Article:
THERE’S SOMETHING ABOUT THE SECOND SUNDAY IN APRIL.

 

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There’s something about the second Sunday of April that brings my family together. Memories made at the Masters Tournament over the years bloom back to life as bright as the azaleas that surround the green on #12.

Masters week has been a part of who I am for as long as I can remember, and it all began when my dad became a volunteer for the tournament in 1981. As a golf enthusiast, he was simply hoping to acquire tickets to witness heaven on earth. Little did he know he would end up volunteering as a gallery guard for 32 years.

As kids, Masters week was an annual family vacation for my brother and me. Nearly every year during the second week of April, my parents would pull us out of school, load up the car and drive to Augusta, Ga. Like kids on Christmas morning, we’d be ready before the sun even came up. As we walked into Augusta National through Gate 9, I always felt a spring in my step. I was a girl on a mission. Someone famous was playing the game of his life on #12 and I didn’t want to miss it. As we made our way down to the most picturesque tee box in golf, I could always spot him from afar. There he stood at the tee in his yellow hard hat, perfectly-coordinated attire and one of the 20 pairs of golf shoes he had packed for the seven day excursion. The champion of my heart had saved me a front row seat to witness the greats like Arnie, Jack and Gary. So many Masters Memories have been made while “sitting in the Corner” with my dad.

I still remember sitting on the perfectly-manicured grass in the spectator section on #12 doing schoolwork while waiting for the next pairing to make their way up to the tees during the practice rounds.

Every year, I’d yell “Hook ‘em horns!” to Ben Crenshaw and wait in anticipation for Gary Player to crack a few jokes before hitting his tee shot.

I’ll never forget the year I met Greg Norman. Like most kids there, I was standing by the practice tees waiting for players to walk by and sign autographs when I saw him walk through and make his way to the clubhouse. With my Masters visor and sharpie in hand, I walked up to him and said, “Mr. Norman? Would you sign my hat please?” He snatched them from my hands as he said, “Get that pen outta my face, kid!” Surprisingly, he still signed the hat, just before throwing it back at me and walking off. Needless to say, I have not been a fan of his since then.

In 2009 Chris and I had front row seats during the final round and were spotted on tv when Phil and Tiger came through #12. When we returned to our car, both of our phones had an unthinkable amount of missed calls and text messages from friends. I’d say the Masters connection is one of the (many) reasons why Chris was lucky to marry me.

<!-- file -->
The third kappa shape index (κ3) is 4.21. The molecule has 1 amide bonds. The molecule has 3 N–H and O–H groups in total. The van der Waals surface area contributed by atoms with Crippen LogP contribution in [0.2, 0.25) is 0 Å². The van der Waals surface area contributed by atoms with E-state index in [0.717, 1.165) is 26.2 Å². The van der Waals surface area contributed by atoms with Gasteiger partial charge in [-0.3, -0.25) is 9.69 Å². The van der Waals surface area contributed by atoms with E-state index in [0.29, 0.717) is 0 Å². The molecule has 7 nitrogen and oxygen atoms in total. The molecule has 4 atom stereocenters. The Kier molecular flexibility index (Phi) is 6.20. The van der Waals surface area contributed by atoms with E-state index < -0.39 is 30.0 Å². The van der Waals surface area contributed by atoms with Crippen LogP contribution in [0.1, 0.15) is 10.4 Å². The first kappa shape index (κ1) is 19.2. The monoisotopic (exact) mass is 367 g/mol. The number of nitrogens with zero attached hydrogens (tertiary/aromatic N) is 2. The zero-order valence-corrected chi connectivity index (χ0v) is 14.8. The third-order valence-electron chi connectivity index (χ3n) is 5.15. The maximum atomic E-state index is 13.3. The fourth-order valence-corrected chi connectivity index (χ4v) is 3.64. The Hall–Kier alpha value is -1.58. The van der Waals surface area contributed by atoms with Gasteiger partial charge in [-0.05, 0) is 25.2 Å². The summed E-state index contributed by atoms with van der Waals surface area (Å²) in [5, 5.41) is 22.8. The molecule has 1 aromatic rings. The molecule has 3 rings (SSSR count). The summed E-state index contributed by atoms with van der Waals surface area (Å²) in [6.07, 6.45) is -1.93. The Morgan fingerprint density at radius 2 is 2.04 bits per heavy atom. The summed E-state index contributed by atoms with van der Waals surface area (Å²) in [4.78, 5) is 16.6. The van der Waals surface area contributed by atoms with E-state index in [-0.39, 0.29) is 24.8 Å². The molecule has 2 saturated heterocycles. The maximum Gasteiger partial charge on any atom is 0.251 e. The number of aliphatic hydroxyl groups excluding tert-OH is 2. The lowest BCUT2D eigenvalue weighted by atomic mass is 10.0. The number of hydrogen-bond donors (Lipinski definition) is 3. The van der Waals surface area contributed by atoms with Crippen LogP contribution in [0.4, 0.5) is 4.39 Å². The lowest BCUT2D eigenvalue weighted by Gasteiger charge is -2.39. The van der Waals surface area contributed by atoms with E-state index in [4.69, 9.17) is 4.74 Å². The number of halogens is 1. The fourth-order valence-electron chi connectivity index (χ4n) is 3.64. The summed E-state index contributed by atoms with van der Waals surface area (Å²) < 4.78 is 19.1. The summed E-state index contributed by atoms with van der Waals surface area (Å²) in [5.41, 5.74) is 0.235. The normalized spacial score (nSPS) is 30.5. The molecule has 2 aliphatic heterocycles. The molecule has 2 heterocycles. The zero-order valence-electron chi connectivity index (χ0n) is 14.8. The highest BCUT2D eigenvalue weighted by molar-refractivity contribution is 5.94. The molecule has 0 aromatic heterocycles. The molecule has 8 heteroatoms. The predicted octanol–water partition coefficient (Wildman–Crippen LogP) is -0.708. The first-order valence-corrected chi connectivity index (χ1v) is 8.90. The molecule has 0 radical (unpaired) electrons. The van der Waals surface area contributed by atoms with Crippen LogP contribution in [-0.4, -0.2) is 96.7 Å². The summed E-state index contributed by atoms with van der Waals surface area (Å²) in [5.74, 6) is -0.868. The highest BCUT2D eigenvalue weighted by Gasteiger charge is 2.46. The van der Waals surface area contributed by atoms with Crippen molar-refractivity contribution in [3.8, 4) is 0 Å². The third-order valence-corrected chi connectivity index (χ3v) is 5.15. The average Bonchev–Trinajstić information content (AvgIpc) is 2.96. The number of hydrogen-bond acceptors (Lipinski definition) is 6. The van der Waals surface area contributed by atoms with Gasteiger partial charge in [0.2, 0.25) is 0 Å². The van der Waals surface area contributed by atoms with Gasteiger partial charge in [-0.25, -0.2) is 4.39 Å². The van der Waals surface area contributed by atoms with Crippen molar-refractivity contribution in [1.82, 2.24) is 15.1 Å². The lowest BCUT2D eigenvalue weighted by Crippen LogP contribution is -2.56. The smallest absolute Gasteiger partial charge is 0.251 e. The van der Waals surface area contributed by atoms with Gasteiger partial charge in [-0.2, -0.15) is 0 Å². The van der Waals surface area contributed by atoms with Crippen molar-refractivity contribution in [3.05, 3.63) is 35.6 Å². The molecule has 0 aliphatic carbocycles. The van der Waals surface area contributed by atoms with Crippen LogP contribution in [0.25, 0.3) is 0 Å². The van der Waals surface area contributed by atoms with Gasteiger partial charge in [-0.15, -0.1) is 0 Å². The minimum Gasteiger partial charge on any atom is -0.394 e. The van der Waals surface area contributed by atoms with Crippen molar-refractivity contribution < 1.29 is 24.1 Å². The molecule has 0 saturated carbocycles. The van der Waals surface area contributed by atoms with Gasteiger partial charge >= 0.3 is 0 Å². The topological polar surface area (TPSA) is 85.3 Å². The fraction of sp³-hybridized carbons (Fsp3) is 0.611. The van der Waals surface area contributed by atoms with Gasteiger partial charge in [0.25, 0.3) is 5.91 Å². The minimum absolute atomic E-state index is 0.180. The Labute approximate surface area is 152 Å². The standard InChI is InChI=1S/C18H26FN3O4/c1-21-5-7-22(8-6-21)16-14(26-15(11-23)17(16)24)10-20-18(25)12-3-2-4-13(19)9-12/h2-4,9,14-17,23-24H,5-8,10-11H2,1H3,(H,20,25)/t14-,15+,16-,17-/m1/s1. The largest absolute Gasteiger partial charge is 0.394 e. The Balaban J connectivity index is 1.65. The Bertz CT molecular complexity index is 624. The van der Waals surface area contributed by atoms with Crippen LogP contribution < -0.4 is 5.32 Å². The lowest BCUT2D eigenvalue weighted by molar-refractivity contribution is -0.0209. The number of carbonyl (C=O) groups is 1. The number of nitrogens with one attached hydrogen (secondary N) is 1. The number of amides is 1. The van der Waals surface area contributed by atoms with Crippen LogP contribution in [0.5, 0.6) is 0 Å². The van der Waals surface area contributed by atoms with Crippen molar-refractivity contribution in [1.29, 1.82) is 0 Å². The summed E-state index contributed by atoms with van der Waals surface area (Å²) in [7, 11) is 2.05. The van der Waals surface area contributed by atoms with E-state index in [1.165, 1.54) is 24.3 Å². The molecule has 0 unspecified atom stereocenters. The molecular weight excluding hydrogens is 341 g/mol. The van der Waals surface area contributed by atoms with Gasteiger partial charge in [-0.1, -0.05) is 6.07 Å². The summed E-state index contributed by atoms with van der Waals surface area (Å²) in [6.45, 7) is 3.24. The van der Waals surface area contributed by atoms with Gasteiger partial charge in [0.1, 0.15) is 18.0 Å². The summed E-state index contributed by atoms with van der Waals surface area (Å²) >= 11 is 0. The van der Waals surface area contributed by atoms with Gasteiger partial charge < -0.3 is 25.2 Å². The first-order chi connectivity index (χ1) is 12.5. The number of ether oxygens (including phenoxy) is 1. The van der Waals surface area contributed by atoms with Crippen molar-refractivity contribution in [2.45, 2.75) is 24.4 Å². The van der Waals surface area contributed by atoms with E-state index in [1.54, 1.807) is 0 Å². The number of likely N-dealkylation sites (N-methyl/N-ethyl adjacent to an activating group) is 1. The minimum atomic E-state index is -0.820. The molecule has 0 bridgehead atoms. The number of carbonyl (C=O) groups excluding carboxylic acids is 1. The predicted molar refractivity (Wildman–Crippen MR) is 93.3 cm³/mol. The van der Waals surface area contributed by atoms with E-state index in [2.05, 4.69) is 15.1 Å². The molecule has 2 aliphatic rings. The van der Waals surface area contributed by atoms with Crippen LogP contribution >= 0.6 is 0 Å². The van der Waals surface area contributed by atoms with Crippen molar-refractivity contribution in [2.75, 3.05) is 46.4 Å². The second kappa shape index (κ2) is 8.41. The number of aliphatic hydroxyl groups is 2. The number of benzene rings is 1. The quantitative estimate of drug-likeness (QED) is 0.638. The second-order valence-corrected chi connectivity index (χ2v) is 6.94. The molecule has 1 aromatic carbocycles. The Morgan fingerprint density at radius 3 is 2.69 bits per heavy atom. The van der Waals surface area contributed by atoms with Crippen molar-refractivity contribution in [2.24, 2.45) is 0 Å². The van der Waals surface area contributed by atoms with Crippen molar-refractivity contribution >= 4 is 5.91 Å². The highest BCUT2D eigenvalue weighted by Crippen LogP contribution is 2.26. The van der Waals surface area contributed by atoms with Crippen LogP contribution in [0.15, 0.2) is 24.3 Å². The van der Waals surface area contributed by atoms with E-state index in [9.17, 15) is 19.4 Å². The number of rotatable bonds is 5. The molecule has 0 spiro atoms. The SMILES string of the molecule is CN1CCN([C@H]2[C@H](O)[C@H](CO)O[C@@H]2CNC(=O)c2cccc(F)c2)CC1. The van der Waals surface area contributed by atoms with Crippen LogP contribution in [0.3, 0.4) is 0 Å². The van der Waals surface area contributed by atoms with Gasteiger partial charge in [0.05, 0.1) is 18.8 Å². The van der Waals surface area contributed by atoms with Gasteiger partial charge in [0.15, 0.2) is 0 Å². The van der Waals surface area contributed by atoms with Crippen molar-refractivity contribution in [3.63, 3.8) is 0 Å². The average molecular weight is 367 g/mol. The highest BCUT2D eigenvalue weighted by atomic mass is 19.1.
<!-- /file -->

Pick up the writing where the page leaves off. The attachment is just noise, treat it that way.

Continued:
In 2010, we celebrated my dad’s 30th year as a volunteer—an impressive feat considering that if you miss a year you can’t have your spot back. Little did we know that in 2011, our first child would be born…during Masters week. Once I came to terms with the irony of the timing, I gave my dad permission to miss the birth of his first grandchild so that he wouldn’t lose his volunteer spot. He painted Amen Corner pink that day in celebration.

That decision was well worth it because in 2012, we celebrated Emma Claire’s first birthday in Augusta! Nothing could top the joy that beamed from my dad’s face as he proudly showed off his grandbaby to his “Masters Family” that year. Friends that watched me grow up through the stories and photos my dad shared on #12 every year were able to see the excitement he felt in bringing Emma Claire to her first Masters.

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As the toughest ticket in sports, many people spend their whole lives trying to score the equivalent of a hole-in-one. So you can imagine the jealous looks I received when I walked in through the gates with one baby and two tickets. Two days in a row. Like mother, like daughter. She was one lucky kid.

I proudly admit I am spoiled to have so many great Masters Moments from over the years. Although it’s hard to pick a favorite, I will never forget my experience at The Masters in 1995 and 1996—and neither will my dad.

It was the Tuesday practice round of 1995. There I sat with my nose to the rope and my Kodak disposable camera in hand as Fuzzy Zoeller and John Daly made their way up to the tee on #12. Fuzzy was standing with his back to me as he eyed the pin placement when I asked, “Fuzzy, can I get your picture?”

“Sure. Come on our here, sweetheart!”